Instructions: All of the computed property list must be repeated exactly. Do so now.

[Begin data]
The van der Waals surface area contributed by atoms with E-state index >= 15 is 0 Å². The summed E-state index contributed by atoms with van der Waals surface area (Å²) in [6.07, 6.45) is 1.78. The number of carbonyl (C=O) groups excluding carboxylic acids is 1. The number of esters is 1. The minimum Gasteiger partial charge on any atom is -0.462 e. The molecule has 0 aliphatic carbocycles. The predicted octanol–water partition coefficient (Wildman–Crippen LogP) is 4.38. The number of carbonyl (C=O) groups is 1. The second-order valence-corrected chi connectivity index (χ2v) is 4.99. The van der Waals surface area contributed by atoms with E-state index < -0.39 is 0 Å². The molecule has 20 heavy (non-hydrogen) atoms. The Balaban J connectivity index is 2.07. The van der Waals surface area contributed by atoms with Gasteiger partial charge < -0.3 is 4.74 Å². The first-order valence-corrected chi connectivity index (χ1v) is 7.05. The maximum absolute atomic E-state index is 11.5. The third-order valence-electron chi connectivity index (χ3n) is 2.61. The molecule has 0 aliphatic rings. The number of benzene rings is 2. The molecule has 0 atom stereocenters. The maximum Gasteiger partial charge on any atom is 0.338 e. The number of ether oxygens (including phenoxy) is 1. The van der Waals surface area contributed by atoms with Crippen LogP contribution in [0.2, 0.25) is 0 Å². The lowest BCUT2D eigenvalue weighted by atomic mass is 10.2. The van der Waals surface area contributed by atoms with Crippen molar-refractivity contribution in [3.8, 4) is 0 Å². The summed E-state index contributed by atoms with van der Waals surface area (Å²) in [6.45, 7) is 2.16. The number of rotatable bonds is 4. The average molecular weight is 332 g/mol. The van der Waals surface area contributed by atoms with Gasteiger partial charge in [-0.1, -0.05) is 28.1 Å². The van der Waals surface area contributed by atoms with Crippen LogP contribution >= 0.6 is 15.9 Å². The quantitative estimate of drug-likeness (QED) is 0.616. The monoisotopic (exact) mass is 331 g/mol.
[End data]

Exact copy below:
The van der Waals surface area contributed by atoms with E-state index >= 15 is 0 Å². The summed E-state index contributed by atoms with van der Waals surface area (Å²) in [6.07, 6.45) is 1.78. The number of carbonyl (C=O) groups excluding carboxylic acids is 1. The number of esters is 1. The minimum Gasteiger partial charge on any atom is -0.462 e. The molecule has 0 aliphatic carbocycles. The predicted octanol–water partition coefficient (Wildman–Crippen LogP) is 4.38. The number of carbonyl (C=O) groups is 1. The second-order valence-corrected chi connectivity index (χ2v) is 4.99. The van der Waals surface area contributed by atoms with E-state index < -0.39 is 0 Å². The molecule has 20 heavy (non-hydrogen) atoms. The Balaban J connectivity index is 2.07. The van der Waals surface area contributed by atoms with Gasteiger partial charge < -0.3 is 4.74 Å². The first-order valence-corrected chi connectivity index (χ1v) is 7.05. The maximum absolute atomic E-state index is 11.5. The third-order valence-electron chi connectivity index (χ3n) is 2.61. The molecule has 0 aliphatic rings. The number of benzene rings is 2. The molecule has 0 atom stereocenters. The maximum Gasteiger partial charge on any atom is 0.338 e. The number of ether oxygens (including phenoxy) is 1. The van der Waals surface area contributed by atoms with Crippen LogP contribution in [0.2, 0.25) is 0 Å². The lowest BCUT2D eigenvalue weighted by atomic mass is 10.2. The van der Waals surface area contributed by atoms with Crippen molar-refractivity contribution in [3.8, 4) is 0 Å². The summed E-state index contributed by atoms with van der Waals surface area (Å²) in [6.45, 7) is 2.16. The number of rotatable bonds is 4. The average molecular weight is 332 g/mol. The van der Waals surface area contributed by atoms with Gasteiger partial charge in [-0.1, -0.05) is 28.1 Å². The van der Waals surface area contributed by atoms with Crippen LogP contribution >= 0.6 is 15.9 Å². The quantitative estimate of drug-likeness (QED) is 0.616. The monoisotopic (exact) mass is 331 g/mol.